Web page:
On the Fence About College? How to Determine if Higher Ed is Right for You


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For many people, college may seem like the inevitable next step once they graduate high school. Your parents may be introducing higher education to you as a given or pushing you in that direction. It's a great stepping stone into the adult world, for sure, but if you're experiencing doubts, you're not without reason. College is ultimately a choice - so here are some things to consider if you're on the fence about it.

1. Career Goals

Think about the career goals you already have and if college can help you on your way to achieving them. Depending on the industry, you may need that secondary education to enter it in the first place. Higher-paying jobs in the medical field, education, and business, for example, usually require at least a bachelor's degree to begin. If you're interested in more artistic or literary work, then higher education offers necessary time to develop your skills. 

You might consider taking some college tours to figure out if a certain school specializes in your area of interest. Still, as mentioned previously, your career goals don't have to align with going to college if you already have opportunities. You might instead attend a trade school to improve your skills and earn certifications for the path you're already on. Or if you have connections, you might have an apprenticeship. These options can provide a good return on investment, and it also costs less upfront. 

2. Work Experience and Marketable Skills

Having a bachelor's degree is undoubtedly a boon to your resume, but work experience has its place as well. If you already have marketable skills or opportunities lined up, you don't necessarily need to shelve them for a degree. Taking your time building experience in your field can look just as good or even better on a resume. This applies most readily to careers in technical trades like plumbing and electricity due to their hands-on nature.

On the other hand, undergraduate study is ideal if you're right out of high school and don't have such experience. It's not uncommon to graduate with very little working history due to over ten years of full-time education. In this case, college can provide you with time to explore your potential and figure out your direction in life. You also get to spend those four years building experience that you didn't have previously.

3. Resources

The price of higher education is rising day by day and is, unfortunately, just not feasible for everyone. Even if you're able to take out student loans, you'll be paying them off for years, sometimes decades, to come. Time is a resource as well as money and both go hand-in-hand in this regard. You may decide that your time is better spent working or you don't have enough time to study as well.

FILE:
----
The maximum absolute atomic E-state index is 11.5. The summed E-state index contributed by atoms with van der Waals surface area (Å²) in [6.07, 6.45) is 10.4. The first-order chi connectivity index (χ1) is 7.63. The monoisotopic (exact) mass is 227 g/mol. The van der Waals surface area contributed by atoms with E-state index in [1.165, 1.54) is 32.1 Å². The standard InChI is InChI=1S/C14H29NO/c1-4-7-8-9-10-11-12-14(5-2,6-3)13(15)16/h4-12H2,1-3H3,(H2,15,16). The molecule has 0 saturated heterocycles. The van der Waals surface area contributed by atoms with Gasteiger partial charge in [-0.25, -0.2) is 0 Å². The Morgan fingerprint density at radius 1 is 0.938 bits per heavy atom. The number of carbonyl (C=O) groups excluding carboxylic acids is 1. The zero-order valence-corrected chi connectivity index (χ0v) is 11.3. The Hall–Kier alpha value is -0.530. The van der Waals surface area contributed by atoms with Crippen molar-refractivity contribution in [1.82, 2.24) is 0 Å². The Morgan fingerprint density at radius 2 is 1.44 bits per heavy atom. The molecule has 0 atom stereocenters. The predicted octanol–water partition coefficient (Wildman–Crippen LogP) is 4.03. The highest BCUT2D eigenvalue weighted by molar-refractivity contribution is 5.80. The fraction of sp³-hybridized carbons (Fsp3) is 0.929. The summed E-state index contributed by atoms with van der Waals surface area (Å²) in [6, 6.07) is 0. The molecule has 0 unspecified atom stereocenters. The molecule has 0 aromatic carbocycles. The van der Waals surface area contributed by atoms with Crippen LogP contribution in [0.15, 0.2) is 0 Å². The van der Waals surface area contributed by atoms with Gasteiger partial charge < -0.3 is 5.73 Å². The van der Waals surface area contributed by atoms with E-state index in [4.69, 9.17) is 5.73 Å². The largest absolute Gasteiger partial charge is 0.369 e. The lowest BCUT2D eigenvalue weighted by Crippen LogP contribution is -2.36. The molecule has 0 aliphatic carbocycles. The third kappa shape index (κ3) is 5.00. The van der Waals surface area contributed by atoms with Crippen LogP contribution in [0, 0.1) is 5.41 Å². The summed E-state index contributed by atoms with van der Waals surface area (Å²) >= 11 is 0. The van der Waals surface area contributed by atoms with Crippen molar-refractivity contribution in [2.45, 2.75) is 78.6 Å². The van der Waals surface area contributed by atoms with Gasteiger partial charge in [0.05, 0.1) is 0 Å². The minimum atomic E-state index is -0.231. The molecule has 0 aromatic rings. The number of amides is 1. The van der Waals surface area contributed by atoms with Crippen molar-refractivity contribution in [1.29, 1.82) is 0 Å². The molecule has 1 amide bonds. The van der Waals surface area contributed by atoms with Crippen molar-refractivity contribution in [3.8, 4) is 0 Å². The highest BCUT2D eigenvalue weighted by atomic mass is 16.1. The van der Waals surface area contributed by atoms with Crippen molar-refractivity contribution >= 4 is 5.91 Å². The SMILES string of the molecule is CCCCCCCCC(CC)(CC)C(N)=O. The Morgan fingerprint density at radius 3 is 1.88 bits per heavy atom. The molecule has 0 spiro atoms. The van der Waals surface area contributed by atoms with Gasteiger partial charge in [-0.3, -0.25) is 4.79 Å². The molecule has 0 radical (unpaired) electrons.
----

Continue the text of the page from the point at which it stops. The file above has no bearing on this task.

And remember, focusing on your career doesn't have to remove college as an option down the road. Despite how it's commonly portrayed and marketed, you can begin your higher education journey at any age after high school. Maybe you can't afford it but would like to go; you can take some years to save up first. You don't have to give up one option for another - just focus on one at a time.

4. School Performance

Deciding what path to pursue can even boil down to your academic history as long as you have alternatives. Some people learn differently than others or have learning disabilities that prevent them from getting the same out of higher education. For example, people with Autism Spectrum Disorder may have issues learning through memorization or lectures and thrive with hands-on experience. Education in the United States tends to favor the general learner, leaving those who struggle with typical teaching practices behind.

All of this is to say that a history of poor performance in school doesn't mean you're out of luck. It just means that going to college might not be the route you'll want or need to take, and that's okay. This is the time when you get to really think about that and make your choices accordingly. And, to reiterate, passing on college in the present doesn't mean you can't revisit the topic in the future.

5. Obligations

Your reasons for attending college will heavily affect your academic experience there, which is why it's good to establish some. Society has portrayed college as essential for so long that it's easy to forget that it's not. Ultimately, the choice to attend is about you. Make sure you choose what suits your goals best rather than out of obligation. You don't want to commit to four years of something you're not happy with for the sake of following expectations.

By now you've learned about different reasons why you could follow other paths instead. It's important to make the logical decision, of course, like pursuing college goals even if you're working already. But don't force yourself into other people's expectations for you unless they match your own or are positive influences. Higher education is an incredible opportunity for growth and exploration, but it's not possible or ideal for everyone.

Now is the time to decide how you want to move forward. Do you want to follow up on any current job offers? Do you just want a little more time to figure out your path in life? With these questions in mind, you'll have a better idea if higher education is right for you.

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